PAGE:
The Tītipounamu, or Rifleman, is one of the smallest bird species in New Zealand. It measures around 8 centimetres (3 inches) in length and weighs only 6 to 7 grams. It has a compact body with a vibrant green plumage, which helps it blend into the forest environment. The male has a white throat, while the female has a yellow throat. Both sexes have acceptable bills, short wings, and a distinctive upright stance.
The Rifleman is endemic to New Zealand and can be found in various forested habitats, including native forests, beech forests, and shrublands. They are distributed across both the North and South Islands, as well as some offshore islands. They prefer dense, mossy environments and are often found in the lower and middle layers of the forest.
Rifleman are insectivorous birds that primarily feed on small invertebrates, including spiders, insects, and their larvae. They have a unique foraging behaviour where they climb up tree trunks, branches, and foliage, searching for prey. They use their slender bill to probe crevices and extract insects from bark, moss, and leaf litter. They may also feed on nectar, pollen, and small fruits.
Riflemen are monogamous birds that form long-term pair bonds. They construct delicate cup-shaped nests of moss, lichen, and plant fibres, often tucked into tree crevices or suspended from branches. The female lays a clutch of 3 to 5 eggs, which both parents incubate for approximately 19 days. Both parents participate in feeding and caring for the chicks until they fledge.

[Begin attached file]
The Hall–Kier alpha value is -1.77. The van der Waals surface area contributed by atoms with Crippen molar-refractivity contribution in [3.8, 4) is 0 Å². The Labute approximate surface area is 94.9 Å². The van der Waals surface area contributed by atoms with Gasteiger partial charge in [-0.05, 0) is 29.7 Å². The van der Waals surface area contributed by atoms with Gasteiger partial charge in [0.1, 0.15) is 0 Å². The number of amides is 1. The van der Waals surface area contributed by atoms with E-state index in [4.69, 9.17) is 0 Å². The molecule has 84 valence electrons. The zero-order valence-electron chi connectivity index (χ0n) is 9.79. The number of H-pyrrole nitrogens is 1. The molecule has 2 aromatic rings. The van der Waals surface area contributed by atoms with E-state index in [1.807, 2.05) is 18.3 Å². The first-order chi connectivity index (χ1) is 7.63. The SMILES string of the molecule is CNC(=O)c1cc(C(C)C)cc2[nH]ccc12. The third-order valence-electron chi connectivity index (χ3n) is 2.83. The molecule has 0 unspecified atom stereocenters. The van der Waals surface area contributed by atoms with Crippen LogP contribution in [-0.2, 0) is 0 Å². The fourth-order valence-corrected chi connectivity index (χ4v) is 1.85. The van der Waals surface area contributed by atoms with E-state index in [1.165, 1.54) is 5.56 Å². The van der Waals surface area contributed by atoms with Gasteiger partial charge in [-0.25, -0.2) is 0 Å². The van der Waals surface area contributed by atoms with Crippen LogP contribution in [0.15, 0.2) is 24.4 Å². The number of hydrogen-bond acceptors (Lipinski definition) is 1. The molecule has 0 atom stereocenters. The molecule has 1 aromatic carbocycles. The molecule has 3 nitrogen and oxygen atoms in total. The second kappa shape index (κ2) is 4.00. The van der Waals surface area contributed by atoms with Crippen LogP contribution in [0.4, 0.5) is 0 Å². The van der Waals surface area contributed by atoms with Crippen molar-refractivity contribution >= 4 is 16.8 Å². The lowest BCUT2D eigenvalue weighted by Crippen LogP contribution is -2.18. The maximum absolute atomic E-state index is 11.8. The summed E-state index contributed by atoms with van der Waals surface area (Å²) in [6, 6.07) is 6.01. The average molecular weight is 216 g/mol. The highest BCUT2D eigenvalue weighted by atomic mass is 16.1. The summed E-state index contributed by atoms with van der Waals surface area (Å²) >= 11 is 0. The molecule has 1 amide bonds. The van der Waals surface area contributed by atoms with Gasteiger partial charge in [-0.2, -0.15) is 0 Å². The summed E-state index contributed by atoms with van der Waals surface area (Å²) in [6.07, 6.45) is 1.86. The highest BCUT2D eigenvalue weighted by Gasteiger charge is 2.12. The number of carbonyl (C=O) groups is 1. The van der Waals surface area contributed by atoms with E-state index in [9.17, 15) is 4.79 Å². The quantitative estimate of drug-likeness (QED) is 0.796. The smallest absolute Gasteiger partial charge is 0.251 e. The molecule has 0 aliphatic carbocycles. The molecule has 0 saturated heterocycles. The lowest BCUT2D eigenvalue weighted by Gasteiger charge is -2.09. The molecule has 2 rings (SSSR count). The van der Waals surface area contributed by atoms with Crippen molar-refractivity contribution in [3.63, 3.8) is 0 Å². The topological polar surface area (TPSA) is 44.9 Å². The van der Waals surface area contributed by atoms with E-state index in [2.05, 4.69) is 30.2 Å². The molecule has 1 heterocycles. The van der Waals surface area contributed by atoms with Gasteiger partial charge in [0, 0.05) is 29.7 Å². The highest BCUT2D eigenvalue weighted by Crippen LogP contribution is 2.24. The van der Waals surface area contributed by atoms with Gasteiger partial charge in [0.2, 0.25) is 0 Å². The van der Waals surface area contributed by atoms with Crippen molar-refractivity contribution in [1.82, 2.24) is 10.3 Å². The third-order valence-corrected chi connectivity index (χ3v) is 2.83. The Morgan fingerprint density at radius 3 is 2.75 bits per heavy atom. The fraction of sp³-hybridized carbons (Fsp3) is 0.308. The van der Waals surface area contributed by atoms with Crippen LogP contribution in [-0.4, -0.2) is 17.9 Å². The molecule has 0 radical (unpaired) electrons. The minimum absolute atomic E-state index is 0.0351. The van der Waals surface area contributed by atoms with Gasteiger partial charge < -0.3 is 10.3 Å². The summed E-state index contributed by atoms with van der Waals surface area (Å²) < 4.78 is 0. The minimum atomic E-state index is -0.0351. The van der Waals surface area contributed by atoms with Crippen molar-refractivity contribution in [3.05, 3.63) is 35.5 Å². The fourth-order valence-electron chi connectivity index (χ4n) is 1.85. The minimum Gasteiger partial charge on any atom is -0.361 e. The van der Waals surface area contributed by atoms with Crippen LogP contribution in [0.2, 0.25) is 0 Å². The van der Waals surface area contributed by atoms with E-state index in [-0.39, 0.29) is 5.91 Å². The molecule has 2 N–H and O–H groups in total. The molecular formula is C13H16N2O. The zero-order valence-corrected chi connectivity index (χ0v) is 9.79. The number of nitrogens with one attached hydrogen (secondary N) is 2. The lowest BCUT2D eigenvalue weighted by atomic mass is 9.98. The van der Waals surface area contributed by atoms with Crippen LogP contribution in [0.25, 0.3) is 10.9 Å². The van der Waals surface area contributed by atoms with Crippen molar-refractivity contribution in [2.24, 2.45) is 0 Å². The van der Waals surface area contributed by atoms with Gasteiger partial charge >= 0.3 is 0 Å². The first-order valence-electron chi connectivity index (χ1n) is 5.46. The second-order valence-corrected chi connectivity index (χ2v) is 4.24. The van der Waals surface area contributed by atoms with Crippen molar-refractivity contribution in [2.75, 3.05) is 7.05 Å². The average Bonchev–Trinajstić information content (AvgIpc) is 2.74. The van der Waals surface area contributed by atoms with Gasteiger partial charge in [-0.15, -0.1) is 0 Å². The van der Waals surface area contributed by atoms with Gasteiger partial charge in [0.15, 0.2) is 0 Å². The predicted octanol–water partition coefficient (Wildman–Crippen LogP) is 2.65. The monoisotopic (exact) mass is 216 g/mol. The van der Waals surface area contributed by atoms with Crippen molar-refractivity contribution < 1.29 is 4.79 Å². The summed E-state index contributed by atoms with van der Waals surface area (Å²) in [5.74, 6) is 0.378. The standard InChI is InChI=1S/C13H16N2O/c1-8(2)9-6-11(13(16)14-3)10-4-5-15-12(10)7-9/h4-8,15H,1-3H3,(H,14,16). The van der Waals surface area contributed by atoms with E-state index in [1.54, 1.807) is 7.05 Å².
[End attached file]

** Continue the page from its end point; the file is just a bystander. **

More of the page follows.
The Rifleman is not currently considered a threatened species and is classified as "Least Concern" by the IUCN. However, like many native bird species in New Zealand, they may face threats from habitat loss, predation by introduced mammals, and environmental changes. Conservation efforts focus on protecting their forest habitats and controlling invasive predators.
Rifleman primarily inhabit native forests throughout their range, including both mature and regenerating forests. They are particularly associated with mossy environments and dense vegetation. They use trees and shrubs as foraging sites and nesting locations. Some common tree species in their habitat include beech (Nothofagus spp.), rimu (Dacrydium cupressinum), and totara (Podocarpus totara).